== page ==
Those Who Have Undergone Radiation May Be at Risk for Cardiotoxicity

Symptoms for cardiotoxicity can take up to five years or more to emerge

1023301876MIDDLETOWN, Ohio (March 13, 2018) – Certain types of radiation therapy meant to treat areas close to the heart may place a person at a higher risk for developing cardiotoxicity later in life.

Cardiotoxicity is a health condition that causes damage to the heart muscle, heart lining, or the organ’s blood vessels. Symptoms for radiation-induced cardiotoxicity are similar to those associated with heart disease such as shortness of breath, fluid retention in the legs, and heart palpitations. These symptoms can surface five to 20 years after a person undergoes radiation, said Bryan King, MD, a cardiologist with Upper Valley Cardiology.

A cardiologist can run tests and screenings to decrease the chances or the effects of cardiotoxicity before a person starts radiation therapy. Traditional risk factors for heart disease like smoking, high blood pressure, and high cholesterol are also risk factors for cardiotoxicity when receiving radiation.

“All patients who receive radiation are monitored for cardiotoxicity,” said Dr. King, who practices with Premier Physician Network. “Whether a person is receiving chemo radiation or another form of radiation, they will undergo a cardiac evaluation prior to treatment. This might include an ultrasound of the heart or a stress test. These tests will then be repeated after therapy to see if anything has changed.”

Cardiotoxicity is much more common in individuals who received radiation therapy prior to the turn of the century, said Gregory Rasp, MD, a radiation oncologist with Premier Health.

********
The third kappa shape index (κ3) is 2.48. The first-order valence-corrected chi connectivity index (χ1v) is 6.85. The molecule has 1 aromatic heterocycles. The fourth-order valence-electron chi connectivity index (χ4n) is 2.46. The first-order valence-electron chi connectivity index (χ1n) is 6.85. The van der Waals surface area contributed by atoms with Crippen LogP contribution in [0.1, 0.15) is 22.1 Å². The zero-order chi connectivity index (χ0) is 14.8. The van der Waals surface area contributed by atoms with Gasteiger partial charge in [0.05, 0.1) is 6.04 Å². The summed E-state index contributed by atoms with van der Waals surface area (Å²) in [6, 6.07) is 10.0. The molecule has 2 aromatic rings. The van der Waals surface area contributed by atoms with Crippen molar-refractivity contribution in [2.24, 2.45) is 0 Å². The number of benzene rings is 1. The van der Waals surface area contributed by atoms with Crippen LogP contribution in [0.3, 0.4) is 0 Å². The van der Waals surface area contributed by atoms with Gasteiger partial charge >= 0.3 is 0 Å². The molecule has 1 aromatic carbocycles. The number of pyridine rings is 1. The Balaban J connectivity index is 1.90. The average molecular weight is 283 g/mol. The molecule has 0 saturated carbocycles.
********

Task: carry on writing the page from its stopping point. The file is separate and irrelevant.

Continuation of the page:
“Back then cancer treatment didn’t take the heart into account and it was actually thought that it was immune to radiation,” Dr. Rasp said. “Sometime after 2000, we started to realize that cardiotoxicity was a secondary effect of radiation. We’ve really taken extra steps to avoid radiating the heart, and to limit the dose to the heart as much as possible at least since around 2002.”

Not all cancer treatment increases a person’s risk for cardiotoxicity. Lung cancer, certain lymphomas and left-sided breast cancer were among those that would have required radiation that was positioned near or through a person’s heart. Today, physicians can provide more targeted treatment to avoid damaging the heart, although there are cancer survivors who are now seeing the effect because of treatment given prior to the change, he said.

 “Sometimes we have to take the risk of entering the heart in order to save the patient's life,” Dr. Rasp said. “A slightly increased risk of heart disease years later is a lot better than dying today. The other thing to keep in mind is that receiving radiation therapy does not mean that a person will automatically have a heart attack one day. It’s a treatment that increases a person’s risk factors for heart disease over time.”

Dr. King said radiation therapy isn’t the only thing that can affect a person’s heart health when being treated for cancer. It has been found that individuals who have radiation or chemotherapy are more susceptible to electrolyte imbalances, low magnesium and low potassium.

“Changes like this don’t specifically translate into heart disease, but can cause things such as bad heart rhythms,” Dr. King said. “Still, I would say that anyone who needs to have radiation treatment for cancer should not be afraid of it. We’re getting better every day at recognizing risk factors, treating risk factors and preventing these side effects.” 

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